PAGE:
At the Treasury, Yellen stands at the center of the administration’s economic, fiscal and financial regulatory policymaking. As one of the world’s most prominent economists, she understands the power of using financial incentives, instead of government interdiction, to shape the behavior of companies and households, drawing them into the climate effort with carrots over sticks.
That shows up in Biden’s Inflation Reduction Act, which is projected to lower U.S. greenhouse gas emissions to a level 40% below where they stood in 2005. The act encourages purchases and domestic production of everything from electric vehicles to solar panels, largely through a raft of tax credits that, according to Deputy Treasury Secretary Wally Adeyemo, bear Yellen’s fingerprints.
”It needs to be something that’s effective, but it also needs to be something that can command widespread support in the country,” Yellen said of the IRA. ”And I think President Biden was absolutely right that an approach that involves more carrots than sticks is one that could get enough support, and generate enough activity, that it would be an effective program.”
Implementing the law has been a massive undertaking for the Treasury. Its newly created IRA Program Office is working with the Office of Tax Policy, the general counsel’s office and the Internal Revenue Service, and several other agencies, to draft thousands of pages of rulemaking and guidance that will be crucial to the law’s success. Along the way, according to three Treasury officials, Yellen has remained deeply engaged, hashing through details with staff on at least a weekly basis.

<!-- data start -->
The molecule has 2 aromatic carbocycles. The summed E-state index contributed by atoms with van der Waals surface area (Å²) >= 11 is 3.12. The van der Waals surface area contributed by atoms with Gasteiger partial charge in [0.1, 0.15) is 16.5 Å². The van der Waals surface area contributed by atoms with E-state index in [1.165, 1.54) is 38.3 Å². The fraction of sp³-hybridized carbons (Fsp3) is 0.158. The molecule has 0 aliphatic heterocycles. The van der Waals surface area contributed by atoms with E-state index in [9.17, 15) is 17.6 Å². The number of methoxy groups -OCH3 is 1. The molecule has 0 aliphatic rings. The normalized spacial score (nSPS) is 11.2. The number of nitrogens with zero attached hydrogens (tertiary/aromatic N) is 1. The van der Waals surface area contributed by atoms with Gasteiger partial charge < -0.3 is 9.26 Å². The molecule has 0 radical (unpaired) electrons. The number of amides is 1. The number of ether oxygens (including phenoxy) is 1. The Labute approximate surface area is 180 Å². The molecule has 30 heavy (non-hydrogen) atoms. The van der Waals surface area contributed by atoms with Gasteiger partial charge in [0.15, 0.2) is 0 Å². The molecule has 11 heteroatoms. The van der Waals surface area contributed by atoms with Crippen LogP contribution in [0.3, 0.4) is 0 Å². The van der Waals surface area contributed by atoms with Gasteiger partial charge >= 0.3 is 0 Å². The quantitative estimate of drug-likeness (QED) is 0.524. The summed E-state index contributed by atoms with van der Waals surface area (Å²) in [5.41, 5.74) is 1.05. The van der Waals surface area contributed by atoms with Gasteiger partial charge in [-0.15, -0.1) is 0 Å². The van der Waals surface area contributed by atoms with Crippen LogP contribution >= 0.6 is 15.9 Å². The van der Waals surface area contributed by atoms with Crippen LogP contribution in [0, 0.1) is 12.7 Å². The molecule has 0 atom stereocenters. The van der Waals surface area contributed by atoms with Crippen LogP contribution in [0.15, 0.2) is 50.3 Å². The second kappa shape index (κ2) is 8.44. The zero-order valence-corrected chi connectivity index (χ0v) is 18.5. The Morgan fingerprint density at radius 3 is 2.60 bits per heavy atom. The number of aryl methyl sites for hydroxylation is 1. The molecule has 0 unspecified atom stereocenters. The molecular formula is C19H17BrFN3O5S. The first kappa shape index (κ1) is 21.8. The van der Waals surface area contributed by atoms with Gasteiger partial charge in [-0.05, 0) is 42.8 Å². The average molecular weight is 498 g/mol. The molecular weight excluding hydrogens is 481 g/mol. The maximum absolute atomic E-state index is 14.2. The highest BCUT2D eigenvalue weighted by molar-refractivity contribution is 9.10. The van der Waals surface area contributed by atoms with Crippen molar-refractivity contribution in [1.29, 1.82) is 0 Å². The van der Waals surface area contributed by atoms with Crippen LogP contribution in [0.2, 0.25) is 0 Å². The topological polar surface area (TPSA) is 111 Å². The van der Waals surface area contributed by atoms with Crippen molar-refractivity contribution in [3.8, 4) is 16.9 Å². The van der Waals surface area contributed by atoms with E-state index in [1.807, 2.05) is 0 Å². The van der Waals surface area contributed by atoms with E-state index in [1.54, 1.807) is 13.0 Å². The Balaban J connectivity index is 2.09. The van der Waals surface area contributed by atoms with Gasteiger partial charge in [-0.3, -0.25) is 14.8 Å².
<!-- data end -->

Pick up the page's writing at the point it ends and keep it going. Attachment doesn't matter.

Still, anxiety is growing over the pace of work to develop critical guidance on a slew of clean energy tax credits in the IRA, including incentives for hydrogen and sustainable aviation fuels, with tens of billions of dollars in potential investment hanging in the balance. And there are building concerns that the Treasury may move too slowly in implementing guidelines for claiming new, technology-neutral clean electricity tax credits that go into force in 2025 and have been dubbed the ”workhorse” of the law.
Even with $369 billion of climate provisions in the IRA, the world’s second-biggest polluter isn’t doing enough to help keep global warming to 2C above preindustrial levels, according to the independent research project Climate Action Tracker. Criticisms about IRA and its implementation from environmentalists, however, are marginal.
for Yellen in other areas central to climate policy.
Whitehouse earlier this year criticized the Treasury’s climate hub for inaction and called out the agency for failing to stop lending by the International Monetary Fund for fossil-fuel energy projects. He wants Yellen to press for a carbon tax, as well as a U.S. mirror of an emissions tax the European Union will levy on goods imported into the bloc.
Then there’s the lightning rod of the Financial Stability Oversight Council, a panel of regulatory chiefs headed by the treasury secretary. FSOC was created after the 2008 financial crisis and charged with identifying and addressing systemwide financial threats.
Yellen hit the ground running in 2021, identifying climate change as a threat to financial stability and calling on FSOC members to begin gathering data on the exposure of financial firms and infrastructure to that risk. And while that work has continued, not much else has happened, leading David Arkush, climate program director at Public Citizen, a consumer advocacy group, to call Yellen’s leadership of FSOC a ”major disappointment.”